Thomas Berry: Reflecting on Emotions, Heart and Conservation
An analysis of this great thinker's views on our relationships with Earth.
Posted November 20, 2020
The mind and heart of a great thinker
“That the universe is a communion of subjects rather than a collection of objects is the central commitment of the Ecozoic. Existence itself is derived from and sustained by this intimacy of each being with every other being of the universe.” —Brian Swimme and Thomas Berry, The Universe Story, p. 243
“...everything has a right to be recognized and revered. Trees have tree rights, insects have insect rights, rivers have river rights, and mountains have mountain rights.” —Thomas Berry, The Great Work, p. 5
Every now and again a book comes along that I simply can't put down and one that I've just read through and through is titled Thomas Berry: A Biography by Mary Evelyn Tucker, John Grim, and Andrew Angyal.1,2,3 I honestly don't know where to begin writing a summary of this great work that details the remarkable mind and heart of this great thinker, a self-called geologian, so here are some thoughts and feelings about the timeless views of this remarkable human being that couldn't be more timely given what's happening right now on our magnificent planet.
The current horrific pandemic is the canary in the coal mine for planetary suffering and must be recognized as such. Not only is there much food for thought in this remarkable book for people interested in conservation psychology and anthozoology, but so too for everyone who cares about the state of the world.
A great entry into Thomas' life is captured in what the authors of his biography write (p. 173): "Like Francis of Assisi, Thomas Berry's life testifies to the indestructible human spirit, the surviving triumph of human wisdom over all the follies and cruelties of our generations." This reminds me of what Jane Goodall wrote in her book Reason for Hope: A Spiritual Journey about the indomitable human spirit.
Another entry into Thomas' mind and heart are quotes from him and some co-workers, many of which are collected here. In Thomas Berry: A Biography, you can read all about his views on a plethora of wide-ranging, but fully interconnected ideas such as jurisprudence, the importance of jurisprudence and respect and compassion of all beings and our planet as a whole, biophilia, the importance of being positive and maintaining hope, and the importance of what I call "personal rewilding." The "12 P's of personal rewilding"—all of which involve being proactive, positive, persistent, patient, peaceful, practical, powerful, passionate, playful, present, principled, and proud—essentially boil down to being nice to one another and trying as hard as possible to work together to make Earth a peaceful community for all.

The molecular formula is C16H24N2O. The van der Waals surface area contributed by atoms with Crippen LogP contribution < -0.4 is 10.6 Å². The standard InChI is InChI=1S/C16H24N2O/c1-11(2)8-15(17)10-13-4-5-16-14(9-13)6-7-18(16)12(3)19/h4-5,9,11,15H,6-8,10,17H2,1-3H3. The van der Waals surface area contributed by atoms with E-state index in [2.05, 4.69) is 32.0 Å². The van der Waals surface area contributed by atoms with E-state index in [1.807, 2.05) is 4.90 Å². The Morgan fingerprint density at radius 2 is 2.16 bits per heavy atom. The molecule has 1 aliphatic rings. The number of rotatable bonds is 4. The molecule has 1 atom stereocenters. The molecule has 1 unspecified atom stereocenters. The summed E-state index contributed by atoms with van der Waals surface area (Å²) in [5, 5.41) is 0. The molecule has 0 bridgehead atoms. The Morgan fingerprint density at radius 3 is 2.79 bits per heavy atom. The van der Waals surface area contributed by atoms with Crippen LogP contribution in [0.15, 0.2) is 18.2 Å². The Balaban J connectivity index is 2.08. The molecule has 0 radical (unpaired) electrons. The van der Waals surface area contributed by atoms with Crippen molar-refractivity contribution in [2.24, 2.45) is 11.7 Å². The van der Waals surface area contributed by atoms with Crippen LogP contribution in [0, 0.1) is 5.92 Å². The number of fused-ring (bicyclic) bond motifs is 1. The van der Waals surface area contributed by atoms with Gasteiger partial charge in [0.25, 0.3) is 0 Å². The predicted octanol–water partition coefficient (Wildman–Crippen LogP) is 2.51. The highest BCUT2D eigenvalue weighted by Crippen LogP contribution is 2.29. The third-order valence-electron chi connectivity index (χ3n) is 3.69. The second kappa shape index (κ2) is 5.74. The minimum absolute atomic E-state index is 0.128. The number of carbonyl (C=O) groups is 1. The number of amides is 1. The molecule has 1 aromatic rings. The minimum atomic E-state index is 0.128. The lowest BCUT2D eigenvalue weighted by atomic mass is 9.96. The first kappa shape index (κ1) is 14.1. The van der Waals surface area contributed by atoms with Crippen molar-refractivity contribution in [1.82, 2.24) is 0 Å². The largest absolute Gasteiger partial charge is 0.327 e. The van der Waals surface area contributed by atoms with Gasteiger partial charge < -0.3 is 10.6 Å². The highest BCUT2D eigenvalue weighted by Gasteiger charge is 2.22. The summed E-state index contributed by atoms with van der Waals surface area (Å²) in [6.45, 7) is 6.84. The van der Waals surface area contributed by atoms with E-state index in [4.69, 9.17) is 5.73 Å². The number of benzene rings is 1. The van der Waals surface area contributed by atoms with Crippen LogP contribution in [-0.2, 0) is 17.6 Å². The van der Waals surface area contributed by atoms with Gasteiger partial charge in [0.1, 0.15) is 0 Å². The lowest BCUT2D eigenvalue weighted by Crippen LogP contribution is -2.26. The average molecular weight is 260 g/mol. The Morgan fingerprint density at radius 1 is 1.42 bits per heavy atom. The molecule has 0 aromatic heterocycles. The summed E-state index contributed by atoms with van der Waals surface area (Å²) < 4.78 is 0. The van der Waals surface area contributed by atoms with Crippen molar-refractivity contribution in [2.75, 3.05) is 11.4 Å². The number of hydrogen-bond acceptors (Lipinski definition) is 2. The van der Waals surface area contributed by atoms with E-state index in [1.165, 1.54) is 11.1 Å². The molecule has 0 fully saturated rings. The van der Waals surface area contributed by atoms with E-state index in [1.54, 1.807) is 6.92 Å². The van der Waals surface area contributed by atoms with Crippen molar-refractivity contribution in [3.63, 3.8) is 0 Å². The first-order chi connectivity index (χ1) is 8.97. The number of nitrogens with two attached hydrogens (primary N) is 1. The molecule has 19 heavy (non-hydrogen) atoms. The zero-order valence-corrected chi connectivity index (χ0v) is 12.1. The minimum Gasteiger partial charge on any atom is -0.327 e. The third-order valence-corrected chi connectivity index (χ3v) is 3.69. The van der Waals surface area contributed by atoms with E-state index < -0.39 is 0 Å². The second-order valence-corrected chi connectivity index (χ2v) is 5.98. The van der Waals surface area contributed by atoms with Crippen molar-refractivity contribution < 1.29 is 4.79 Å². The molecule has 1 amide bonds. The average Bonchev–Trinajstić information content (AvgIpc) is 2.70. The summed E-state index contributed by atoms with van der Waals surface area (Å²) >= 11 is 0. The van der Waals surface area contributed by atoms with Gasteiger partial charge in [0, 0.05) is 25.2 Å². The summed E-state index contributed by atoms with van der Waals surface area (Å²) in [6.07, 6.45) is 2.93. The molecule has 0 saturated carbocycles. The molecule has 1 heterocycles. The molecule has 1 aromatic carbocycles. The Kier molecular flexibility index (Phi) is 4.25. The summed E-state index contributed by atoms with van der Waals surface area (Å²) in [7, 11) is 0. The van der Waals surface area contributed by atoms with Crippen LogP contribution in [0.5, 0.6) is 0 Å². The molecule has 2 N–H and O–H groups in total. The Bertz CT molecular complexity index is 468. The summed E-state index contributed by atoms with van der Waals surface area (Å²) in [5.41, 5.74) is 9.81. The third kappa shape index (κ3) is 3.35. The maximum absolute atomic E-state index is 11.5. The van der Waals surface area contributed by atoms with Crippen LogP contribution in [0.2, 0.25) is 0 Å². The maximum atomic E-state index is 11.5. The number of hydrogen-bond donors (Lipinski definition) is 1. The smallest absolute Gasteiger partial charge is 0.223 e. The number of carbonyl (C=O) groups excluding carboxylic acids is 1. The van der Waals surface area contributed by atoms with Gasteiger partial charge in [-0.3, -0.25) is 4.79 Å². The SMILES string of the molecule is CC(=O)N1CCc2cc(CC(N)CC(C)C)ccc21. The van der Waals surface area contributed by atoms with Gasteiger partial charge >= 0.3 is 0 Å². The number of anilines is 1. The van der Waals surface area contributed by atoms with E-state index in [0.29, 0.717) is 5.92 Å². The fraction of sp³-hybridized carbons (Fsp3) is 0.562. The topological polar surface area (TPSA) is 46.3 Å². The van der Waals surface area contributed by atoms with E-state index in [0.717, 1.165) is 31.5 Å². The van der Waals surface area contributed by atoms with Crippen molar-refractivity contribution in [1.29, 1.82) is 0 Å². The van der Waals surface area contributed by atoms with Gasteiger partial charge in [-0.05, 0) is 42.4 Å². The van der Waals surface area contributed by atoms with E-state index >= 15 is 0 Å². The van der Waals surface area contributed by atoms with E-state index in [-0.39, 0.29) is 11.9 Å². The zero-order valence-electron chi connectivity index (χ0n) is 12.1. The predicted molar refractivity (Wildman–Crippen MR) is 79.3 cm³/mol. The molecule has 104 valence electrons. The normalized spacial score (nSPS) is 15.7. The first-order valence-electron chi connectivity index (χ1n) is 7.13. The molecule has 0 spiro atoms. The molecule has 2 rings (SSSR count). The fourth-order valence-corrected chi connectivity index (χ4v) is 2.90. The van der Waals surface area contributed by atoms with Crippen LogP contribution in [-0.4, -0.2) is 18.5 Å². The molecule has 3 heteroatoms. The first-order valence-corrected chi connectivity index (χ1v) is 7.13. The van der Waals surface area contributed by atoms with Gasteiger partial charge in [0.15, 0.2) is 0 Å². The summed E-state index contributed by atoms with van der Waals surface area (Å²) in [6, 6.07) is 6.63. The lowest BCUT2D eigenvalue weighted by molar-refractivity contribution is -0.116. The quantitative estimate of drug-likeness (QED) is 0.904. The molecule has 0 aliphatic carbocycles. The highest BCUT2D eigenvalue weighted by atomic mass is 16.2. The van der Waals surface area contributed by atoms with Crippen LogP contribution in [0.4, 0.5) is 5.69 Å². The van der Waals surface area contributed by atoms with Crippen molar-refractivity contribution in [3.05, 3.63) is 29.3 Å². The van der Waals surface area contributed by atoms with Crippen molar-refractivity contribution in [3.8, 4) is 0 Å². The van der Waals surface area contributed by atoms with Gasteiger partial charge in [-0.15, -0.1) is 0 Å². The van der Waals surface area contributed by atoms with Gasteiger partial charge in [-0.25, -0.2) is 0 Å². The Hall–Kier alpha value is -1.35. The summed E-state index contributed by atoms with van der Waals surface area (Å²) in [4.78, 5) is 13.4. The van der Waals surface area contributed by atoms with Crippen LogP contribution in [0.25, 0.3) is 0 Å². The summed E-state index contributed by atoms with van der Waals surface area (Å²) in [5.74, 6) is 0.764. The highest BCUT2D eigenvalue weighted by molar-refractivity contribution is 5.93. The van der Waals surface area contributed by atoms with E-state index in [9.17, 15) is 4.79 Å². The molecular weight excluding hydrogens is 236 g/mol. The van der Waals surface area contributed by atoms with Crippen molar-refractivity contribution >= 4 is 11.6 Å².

I had the pleasure of meeting Thomas on a few occasions and enjoyed some phone calls with him. I always left these discussions with a brain fully packed with new ideas about how we must continually revisit who we are in the great scheme of things and how important it is to let emotions, compassion, respect, decency, and heart move us toward unwavering paths of coexistence, rather than useless and often violent divisive confrontations, the results of which we all suffer. Simply put, what works for Earth works for all—humans, nonhumans, flora, and inanimate landscapes—because we are all unified as a communion of subjects and deeply interconnected in a kincentric way.
Many of Thomas' ideas wound up in a number of my own books, especially Minding Animals: Awareness, Emotions, and Heart and Rewilding Our Hearts: Building Pathways of Compassion and Coexistence, in which I write about the importance of personal transformations concerning our relationships with Earth and all its residents and landscapes. One of Thomas' gems reads: “The journey, the sacred journey of the universe, is the personal journey of each individual. …The universe is the larger self of each person, since the entire sequence of events that has transpired since the beginning of the universe was required to establish each of us in the precise structure of our own being and in the larger context in which we function.” This is why Mary Evelyn Tucker and John Grim, along with Brian Swimme, created Journey of the Universe, the journey of who we are, how we got here, and where we are headed. This consists of an Emmy Award-winning film, a book, a series of conversations, and three online courses.
Thomas' countless words of wisdom also are extremely useful guides for the ever-growing global field of compassionate conservation.4 He clearly shows that there's no reason at all for people to resist expressing their deep feelings—their very hearts and souls—about how they feel about their connections to Earth and how deeply affected they are when they experience the cries of a deeply wounded and troubled planet. It baffles me when people say something like, "Oh, you're being too sentimental," or "We need to be objective about our relationships with Earth and other animals." I have no idea what they're afraid of.